Outbreaks of tornadoes—where multiple tornadoes form over an area in just a few hours or days—are responsible for most of the devastating destruction caused by severe weather, and a new analysis has reached a worrying conclusion about the worst of these outbreaks.
Outbreaks with many tornadoes are becoming more extreme, particularly the very worst outbreaks, according to a study published Thursday in the journal Science. When researchers looked into what might be causing the trend—and whether it could be linked to expected changes in storm environments due to climate change—they found the opposite of what they expected, pointing to the need for more research on the matter.
"This study raises new questions about what climate change will do to severe thunderstorms and what is responsible for recent trends," study co-author Michael Tippett, a Columbia University professor, said in a statement.
If climate change is causing these trends, they could be expected to continue into the future, but if natural climate cycles are at play, that could mean a return to earlier levels of tornado activity.
Win Big, Lose Big
Previous research examining the record of reported tornadoes going back to 1954 had found that the numbers of days that saw tornadoes was decreasing, but that there were more tornadoes on the days that did see them. Tippett likened this trend to a gambler betting the same amount of money, but on fewer bets, “so either they win big or they lose big.”
The new research is a natural outgrowth of this earlier finding, though Tippett and his fellow Columbia-affiliated researchers, Chiara Lepore and Joel Cohen, drilled further down into the data.
Using a particular method of statistical analysis, they examined how the number of the most extreme outbreaks had changed over the course of the records. They defined an extreme outbreak as one that had at least 12 or more tornadoes ranking at least an F1 or EF1 on the old Fujita scale and the Enhanced Fujita scale that replaced it. The scale goes from 0 to 5, with 5 being the most damaging.
They found that not only were these extreme outbreaks occurring more frequently, but that the more extreme the outbreak—meaning ones that spawned the highest number of twisters—the faster that occurrence was rising.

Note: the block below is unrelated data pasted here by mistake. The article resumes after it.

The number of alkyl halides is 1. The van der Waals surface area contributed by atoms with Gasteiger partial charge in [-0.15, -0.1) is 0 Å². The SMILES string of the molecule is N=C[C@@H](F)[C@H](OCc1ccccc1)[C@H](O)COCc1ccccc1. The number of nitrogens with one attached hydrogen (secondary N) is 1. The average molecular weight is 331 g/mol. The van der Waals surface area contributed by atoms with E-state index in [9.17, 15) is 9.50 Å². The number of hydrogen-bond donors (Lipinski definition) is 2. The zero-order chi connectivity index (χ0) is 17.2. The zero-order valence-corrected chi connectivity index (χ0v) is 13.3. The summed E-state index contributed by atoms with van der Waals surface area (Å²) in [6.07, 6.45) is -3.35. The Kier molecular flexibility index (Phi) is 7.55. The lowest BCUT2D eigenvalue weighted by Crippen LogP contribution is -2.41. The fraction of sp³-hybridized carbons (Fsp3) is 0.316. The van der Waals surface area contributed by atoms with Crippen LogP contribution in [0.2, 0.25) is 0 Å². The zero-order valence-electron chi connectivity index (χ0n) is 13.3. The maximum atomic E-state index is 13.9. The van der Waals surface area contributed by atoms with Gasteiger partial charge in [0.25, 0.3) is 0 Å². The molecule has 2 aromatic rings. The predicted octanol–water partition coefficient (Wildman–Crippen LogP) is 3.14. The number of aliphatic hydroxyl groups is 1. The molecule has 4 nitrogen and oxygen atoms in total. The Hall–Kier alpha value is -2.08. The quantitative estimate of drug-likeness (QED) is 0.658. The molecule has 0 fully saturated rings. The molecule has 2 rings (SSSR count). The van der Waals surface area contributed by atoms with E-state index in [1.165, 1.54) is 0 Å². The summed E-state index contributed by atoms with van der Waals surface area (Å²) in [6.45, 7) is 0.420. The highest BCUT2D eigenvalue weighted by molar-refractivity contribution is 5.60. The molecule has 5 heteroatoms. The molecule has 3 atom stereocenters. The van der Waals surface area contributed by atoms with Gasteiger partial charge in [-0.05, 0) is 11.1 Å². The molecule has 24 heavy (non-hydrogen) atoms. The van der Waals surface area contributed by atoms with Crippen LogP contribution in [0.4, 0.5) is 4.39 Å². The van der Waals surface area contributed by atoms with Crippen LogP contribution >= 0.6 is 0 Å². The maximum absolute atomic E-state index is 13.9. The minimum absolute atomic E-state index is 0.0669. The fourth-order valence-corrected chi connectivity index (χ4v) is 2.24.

Their analysis showed that an outbreak that would have a 20 percent chance of occurring in any given year had about 40 tornadoes in 1965, but that by 2015, that number had doubled to 80.
Changing Storm Environment
Other research has suggested that the observed trends in tornado activity could be linked to climate change because of the impacts warming is expected to have on the environment that feeds the severe storms that spawn tornadoes.
Why some storms produce tornadoes but others don’t still isn’t fully understood, but two components are essential: an unstable atmosphere, which promotes the convection that drives severe storms, and wind shear, or changes in wind speed and direction at different levels of the atmosphere, which helps create a tornado’s rotation.
Climate models have suggested that instability should increase with warming, because of the excess water vapor a warmer atmosphere can hold, but that wind shear should decrease. The increase in instability was seen to win out, though, suggesting it could be behind the tornado trends.
But when Tippett and his team looked at trends in particular atmospheric measures of these two factors, “we found the opposite,” he said: Wind shear was behind the trends in extreme outbreaks.
Harold Brooks, a senior scientist with the National Severe Storms Laboratory in Norman, Okla., did some of the earlier research pointing to the trends in tornado days and said the new research is “well done and intriguing.”
The finding suggests that either climate change isn’t causing the observed trends, or that scientists still don’t have a good handle on how climate change may alter the storm environment.
“Trying to sort that out is the next big research question,” Brooks said.
It’s possible that other, natural, climate cycles that act over decades could be linked to the observed trends. To test this idea, the team used statistical analyses to see if they could find a correlation between some of these cycles and the trends in extreme outbreaks.
They were able to rule out the influence of one cycle, called the Pacific Decadal Oscillation, but not another, called theAtlantic Multidecadal Oscillation. The problem, though, is that the data on only covers about one cycle of the AMO, making it hard to draw firm conclusions.
To get a better idea of whether the AMO or another cycle might be behind the trend will take running climate models that can cover much longer periods of time, and Tippett hopes to do just that in the future.